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October 15, 2009 - Doctor Sentenced to Prison for Illegally Prescribing Painkillers: Judge gives him seven years in prison; two civil lawsuits are pending.

October 15, 2009 - Doctor Sentenced to Prison for Illegally Prescribing Painkillers: Judge gives him seven years in prison; two civil lawsuits are pending.

A Layton, Utah, doctor was sentenced Wednesday to 85 months in prison for illegally prescribing painkillers.

U.S. District Judge Clark Waddoups ordered the seven-year sentence for Paul Ray Taylor, 64. Taylor will receive credit for time already served, about 19 months.

Waddoups also ordered Taylor to pay a $2,000 fine. Taylor will remain on home arrest until Jan. 11, 2010, when he will surrender and begin his prison term.

A federal grand jury indicted Taylor on two counts of illegally distributing a controlled substance for five months beginning in June 2007, when he was forced out of a family practice clinic. In January, he pleaded guilty to one count of distributing oxycodone. He admitted providing prescriptions "to various individuals" with whom he did not have a legitimate doctor-patient relationship or did not conduct appropriate medical examinations.

The charge carries a maximum penalty of 20 years in prison and a $1 million fine.

The defense attorney asked Waddoups for leniency, contending Taylor was not providing prescriptions for "significant financial rewards" but to meet his obligation to help former patients with needed medications. Some patients paid nothing, hesaid in a court brief.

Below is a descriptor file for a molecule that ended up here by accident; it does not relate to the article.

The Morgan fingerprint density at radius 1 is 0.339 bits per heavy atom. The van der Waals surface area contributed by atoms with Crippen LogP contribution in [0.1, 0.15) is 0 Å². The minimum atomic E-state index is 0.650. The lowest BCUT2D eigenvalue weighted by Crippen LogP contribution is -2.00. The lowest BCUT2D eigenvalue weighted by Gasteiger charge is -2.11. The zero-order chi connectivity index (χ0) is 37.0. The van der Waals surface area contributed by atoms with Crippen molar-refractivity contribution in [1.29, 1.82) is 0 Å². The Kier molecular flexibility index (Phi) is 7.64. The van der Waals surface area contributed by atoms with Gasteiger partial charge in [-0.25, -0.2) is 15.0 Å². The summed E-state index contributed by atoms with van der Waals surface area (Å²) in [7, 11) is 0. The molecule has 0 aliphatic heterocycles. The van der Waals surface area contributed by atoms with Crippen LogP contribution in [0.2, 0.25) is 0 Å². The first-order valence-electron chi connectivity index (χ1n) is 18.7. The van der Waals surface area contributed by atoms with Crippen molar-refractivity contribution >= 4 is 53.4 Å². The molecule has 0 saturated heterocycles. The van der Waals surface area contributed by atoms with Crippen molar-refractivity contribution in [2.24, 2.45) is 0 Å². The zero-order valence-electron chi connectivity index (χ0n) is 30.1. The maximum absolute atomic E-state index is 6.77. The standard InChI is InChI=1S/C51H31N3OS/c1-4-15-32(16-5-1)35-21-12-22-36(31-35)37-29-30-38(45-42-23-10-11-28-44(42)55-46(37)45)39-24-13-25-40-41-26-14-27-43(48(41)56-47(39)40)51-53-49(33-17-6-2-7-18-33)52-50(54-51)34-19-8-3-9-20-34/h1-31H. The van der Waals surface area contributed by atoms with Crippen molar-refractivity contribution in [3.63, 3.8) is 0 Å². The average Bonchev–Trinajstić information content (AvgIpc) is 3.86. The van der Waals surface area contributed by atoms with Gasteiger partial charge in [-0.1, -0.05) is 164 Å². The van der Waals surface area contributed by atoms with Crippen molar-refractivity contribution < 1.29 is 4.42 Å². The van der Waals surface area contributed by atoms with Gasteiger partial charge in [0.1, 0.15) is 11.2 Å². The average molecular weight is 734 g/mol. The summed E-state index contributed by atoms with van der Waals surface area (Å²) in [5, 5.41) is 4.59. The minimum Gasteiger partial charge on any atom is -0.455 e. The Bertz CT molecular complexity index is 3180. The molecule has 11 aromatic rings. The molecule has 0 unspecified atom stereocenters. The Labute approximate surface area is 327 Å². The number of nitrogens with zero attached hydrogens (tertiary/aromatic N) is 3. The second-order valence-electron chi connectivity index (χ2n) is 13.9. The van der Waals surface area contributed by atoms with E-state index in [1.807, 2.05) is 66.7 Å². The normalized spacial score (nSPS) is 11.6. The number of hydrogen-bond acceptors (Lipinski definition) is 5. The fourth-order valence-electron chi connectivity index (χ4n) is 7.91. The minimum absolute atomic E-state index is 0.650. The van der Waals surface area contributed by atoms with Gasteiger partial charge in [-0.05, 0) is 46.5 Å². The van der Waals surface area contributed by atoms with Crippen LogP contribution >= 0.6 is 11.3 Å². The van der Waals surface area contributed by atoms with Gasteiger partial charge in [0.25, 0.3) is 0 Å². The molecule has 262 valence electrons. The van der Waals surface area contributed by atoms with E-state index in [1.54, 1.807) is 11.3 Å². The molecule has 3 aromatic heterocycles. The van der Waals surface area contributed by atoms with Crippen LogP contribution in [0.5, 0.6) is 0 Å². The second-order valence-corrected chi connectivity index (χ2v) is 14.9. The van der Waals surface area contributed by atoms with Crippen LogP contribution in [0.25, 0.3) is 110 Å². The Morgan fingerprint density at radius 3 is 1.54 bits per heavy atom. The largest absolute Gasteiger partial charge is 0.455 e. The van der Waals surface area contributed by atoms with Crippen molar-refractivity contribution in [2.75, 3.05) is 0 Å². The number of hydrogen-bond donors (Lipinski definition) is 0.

He also argued that Taylor has diminished mental capacity and suffers from significant health problems, including depression, post-traumatic stress disorder, diabetes and high blood pressure. The brief says the doctor's decline began in mid-2007 with the loss of his employment, a heart attack, separation from his wife and the unexpected death of a close friend during gall bladder surgery.

As part of a plea deal, the U.S. Attorney's Office agreed to dismiss a second count in the indictment charging Taylor with distribution of hydrocodone. Prosecutors also agreed not to seek a new indictment charging Taylor in any patient overdose death but said his conduct in treating his patients can be a factor in determining his sentence.

The investigation started with information provided to the Utah Department of Professional Licensing, including reports that Taylor was prescribing medication out of his vehicle.

Two civil lawsuits involving patient deaths are pending against Taylor. He has surrendered his licenses to practice medicine, according to the Utah Division of Occupational and Professional Licensing.

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